Last Friday on 1070 The Fan in Indianapolis, Urban Meyer waylaid the Indy-based NCAA during an interview with host Dan Dakich.
Meyer ripped the NCAA from every possible angle, intimating that outlaw coaches have taken over the profession while the coaches who run clean programs are forced to be “politically correct” as they suffer a “competitive disadvantage” in silence.
Meyer also noted that he himself assembled recommendations for NCAA rules enforcement last year and sent out his plan to various college athletics administrators. Recommendations that apparently fell on deaf ears - at least from the NCAA rule enforcement perspective.
Along with the audio from 1070 The Fan below, I’ve transcribed the follow excerpted comments from Meyer’s interview with Dakich below:
“What I’ve seen the last five years is a complete turn in the integrity of the college coaching profession. It’s completely turned the other way. Right now, it’s not good because the risk-reward is ‘have at it, do what you’ve got to do get the great player, go win games and at the end of the day we’ll find out what happens down the road …
“You tell me how a young man who is a wide receiver (Dez Bryant of Oklahoma State) and he lied to the NCAA and they took away his eligibility and he was never allowed to play again. And then there’s violations in other areas of the country and that doesn’t happen.”
1070 the Fan host Dan Dakich:
“Coach of Tennessee basketball (Bruce Pearl) did the same thing (lied to the NCAA). Sat out eight games lost a little money and he’s back coaching right now.”
“And Dez Bryant is out of the profession, I mean college football. …
“I actually put one together last year, a recommendation (NCAA rules enforcement suggestions) and sent it to a good chunk of athletic directors and presidents and commissioners. You can have group committees, group hugs, group discussions, you can have whatever you want, at the end of the day if you enforce the law people will have an opportunity to break that rule less.
“If there’s a law and it’s an unforceable law, and deep down they don’t want to enforce it, you are officially in the wild, wild west and anything goes. We need to revamp this thing.”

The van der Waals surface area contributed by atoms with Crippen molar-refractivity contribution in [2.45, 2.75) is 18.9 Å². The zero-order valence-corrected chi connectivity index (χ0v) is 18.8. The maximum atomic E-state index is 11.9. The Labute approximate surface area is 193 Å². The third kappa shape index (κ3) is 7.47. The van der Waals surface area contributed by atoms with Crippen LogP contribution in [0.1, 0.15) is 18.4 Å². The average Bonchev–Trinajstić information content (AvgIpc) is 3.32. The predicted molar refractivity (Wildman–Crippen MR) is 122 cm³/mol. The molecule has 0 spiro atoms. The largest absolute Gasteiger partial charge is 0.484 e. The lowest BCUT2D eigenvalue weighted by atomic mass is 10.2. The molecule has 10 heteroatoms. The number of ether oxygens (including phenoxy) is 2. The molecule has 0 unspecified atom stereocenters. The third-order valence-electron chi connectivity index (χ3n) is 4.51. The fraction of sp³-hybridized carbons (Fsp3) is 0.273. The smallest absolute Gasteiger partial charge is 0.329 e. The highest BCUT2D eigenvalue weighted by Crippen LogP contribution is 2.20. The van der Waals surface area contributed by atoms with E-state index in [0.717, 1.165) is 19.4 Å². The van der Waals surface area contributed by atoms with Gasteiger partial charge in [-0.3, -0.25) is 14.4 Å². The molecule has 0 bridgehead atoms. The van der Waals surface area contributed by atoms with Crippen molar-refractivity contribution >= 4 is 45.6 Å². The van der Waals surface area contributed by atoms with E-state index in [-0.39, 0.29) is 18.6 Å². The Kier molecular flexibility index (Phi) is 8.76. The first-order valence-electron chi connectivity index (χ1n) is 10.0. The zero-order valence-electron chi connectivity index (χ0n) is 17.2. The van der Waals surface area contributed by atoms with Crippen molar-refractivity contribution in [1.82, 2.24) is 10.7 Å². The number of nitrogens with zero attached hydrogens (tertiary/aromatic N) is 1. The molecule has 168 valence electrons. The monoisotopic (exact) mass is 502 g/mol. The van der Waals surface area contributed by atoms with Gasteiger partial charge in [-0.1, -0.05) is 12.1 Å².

“I’m probably going to get criticized for saying a few things but I’m good. I’m no longer a football coach and that had a part to do with why I stepped away.
“I’m not the lone wolf here there are some great football coaches that are still coaching. They have to be very careful, politically correct, say all the right things and do all the right things and deep down their hearts getting ripped out because they’re at a competitive disadvantage and that’s just not right.
“But at the end of the day the people that pay the worst price is the 19-year-old young man knows that it’s wrong but still deals with agents when he’s not supposed to, taking things from agents and getting recruited illegally. At the end of the day that’s going to affect that young man for the rest of his life because a precedent has been set in his mind that taking a shortcut is okay.
“The ultimate mission of college athletics is to develop people for after athletics. The job is not to make money for the university. That’s not the number one objective and I’m anxious to help and give my opinion.”
Considering he left Florida after a mediocre season, many will write Meyer’s comments off to sour grapes. In actuality, I think Meyer’s remarks are the most alarming thing I’ve heard since the latest outbreak of NCAA rules violations.
You also can’t help but think that Meyer is alluding to Auburn’s recruitment of ex-Florida Gator Cam Newton in his comments, and that a lot of “politically correct” coaches around the country know a lot more about that situation than they’re letting on.